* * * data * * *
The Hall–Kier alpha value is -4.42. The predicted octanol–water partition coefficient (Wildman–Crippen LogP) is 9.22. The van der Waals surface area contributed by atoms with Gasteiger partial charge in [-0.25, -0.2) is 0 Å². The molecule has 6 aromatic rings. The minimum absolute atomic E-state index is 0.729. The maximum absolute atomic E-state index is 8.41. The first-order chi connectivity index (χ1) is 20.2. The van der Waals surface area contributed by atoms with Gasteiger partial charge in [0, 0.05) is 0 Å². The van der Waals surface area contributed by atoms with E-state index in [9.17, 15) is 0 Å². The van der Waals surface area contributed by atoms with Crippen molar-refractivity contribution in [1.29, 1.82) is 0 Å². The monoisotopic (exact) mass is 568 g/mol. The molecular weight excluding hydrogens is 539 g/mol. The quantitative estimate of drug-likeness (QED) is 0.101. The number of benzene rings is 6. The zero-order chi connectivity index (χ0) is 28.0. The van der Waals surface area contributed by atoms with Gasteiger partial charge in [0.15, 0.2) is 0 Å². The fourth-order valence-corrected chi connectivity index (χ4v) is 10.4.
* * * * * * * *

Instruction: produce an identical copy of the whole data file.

The Hall–Kier alpha value is -4.42. The predicted octanol–water partition coefficient (Wildman–Crippen LogP) is 9.22. The van der Waals surface area contributed by atoms with Gasteiger partial charge in [-0.25, -0.2) is 0 Å². The molecule has 6 aromatic rings. The minimum absolute atomic E-state index is 0.729. The maximum absolute atomic E-state index is 8.41. The first-order chi connectivity index (χ1) is 20.2. The van der Waals surface area contributed by atoms with Gasteiger partial charge in [0, 0.05) is 0 Å². The van der Waals surface area contributed by atoms with E-state index in [9.17, 15) is 0 Å². The van der Waals surface area contributed by atoms with Crippen molar-refractivity contribution in [1.29, 1.82) is 0 Å². The monoisotopic (exact) mass is 568 g/mol. The molecular weight excluding hydrogens is 539 g/mol. The quantitative estimate of drug-likeness (QED) is 0.101. The number of benzene rings is 6. The zero-order chi connectivity index (χ0) is 28.0. The van der Waals surface area contributed by atoms with Gasteiger partial charge in [0.15, 0.2) is 0 Å². The fourth-order valence-corrected chi connectivity index (χ4v) is 10.4.